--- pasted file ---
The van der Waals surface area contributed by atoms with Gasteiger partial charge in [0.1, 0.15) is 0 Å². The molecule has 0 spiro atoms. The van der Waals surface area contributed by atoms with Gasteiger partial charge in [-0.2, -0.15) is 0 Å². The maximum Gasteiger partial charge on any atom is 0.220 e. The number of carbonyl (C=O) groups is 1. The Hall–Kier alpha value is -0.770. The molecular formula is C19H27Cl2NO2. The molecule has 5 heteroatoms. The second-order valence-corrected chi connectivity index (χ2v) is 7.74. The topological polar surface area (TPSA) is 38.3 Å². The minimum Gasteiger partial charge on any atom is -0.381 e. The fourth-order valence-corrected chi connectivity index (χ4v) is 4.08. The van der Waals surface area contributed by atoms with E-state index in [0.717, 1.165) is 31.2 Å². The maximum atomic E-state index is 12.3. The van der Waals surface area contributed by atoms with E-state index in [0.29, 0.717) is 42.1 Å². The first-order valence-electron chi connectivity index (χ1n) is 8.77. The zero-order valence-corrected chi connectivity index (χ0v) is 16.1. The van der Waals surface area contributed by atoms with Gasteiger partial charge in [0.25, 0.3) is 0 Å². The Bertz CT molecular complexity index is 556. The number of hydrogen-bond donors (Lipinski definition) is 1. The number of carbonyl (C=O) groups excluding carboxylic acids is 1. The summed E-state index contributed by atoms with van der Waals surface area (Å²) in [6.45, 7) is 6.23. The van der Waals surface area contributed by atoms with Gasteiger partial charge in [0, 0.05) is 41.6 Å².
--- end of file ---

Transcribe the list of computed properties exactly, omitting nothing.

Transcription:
The van der Waals surface area contributed by atoms with Gasteiger partial charge in [0.1, 0.15) is 0 Å². The molecule has 0 spiro atoms. The van der Waals surface area contributed by atoms with Gasteiger partial charge in [-0.2, -0.15) is 0 Å². The maximum Gasteiger partial charge on any atom is 0.220 e. The number of carbonyl (C=O) groups is 1. The Hall–Kier alpha value is -0.770. The molecular formula is C19H27Cl2NO2. The molecule has 5 heteroatoms. The second-order valence-corrected chi connectivity index (χ2v) is 7.74. The topological polar surface area (TPSA) is 38.3 Å². The minimum Gasteiger partial charge on any atom is -0.381 e. The fourth-order valence-corrected chi connectivity index (χ4v) is 4.08. The van der Waals surface area contributed by atoms with E-state index in [0.717, 1.165) is 31.2 Å². The maximum atomic E-state index is 12.3. The van der Waals surface area contributed by atoms with E-state index in [0.29, 0.717) is 42.1 Å². The first-order valence-electron chi connectivity index (χ1n) is 8.77. The zero-order valence-corrected chi connectivity index (χ0v) is 16.1. The van der Waals surface area contributed by atoms with Gasteiger partial charge in [0.25, 0.3) is 0 Å². The Bertz CT molecular complexity index is 556. The number of hydrogen-bond donors (Lipinski definition) is 1. The number of carbonyl (C=O) groups excluding carboxylic acids is 1. The summed E-state index contributed by atoms with van der Waals surface area (Å²) in [6.45, 7) is 6.23. The van der Waals surface area contributed by atoms with Gasteiger partial charge in [0, 0.05) is 41.6 Å².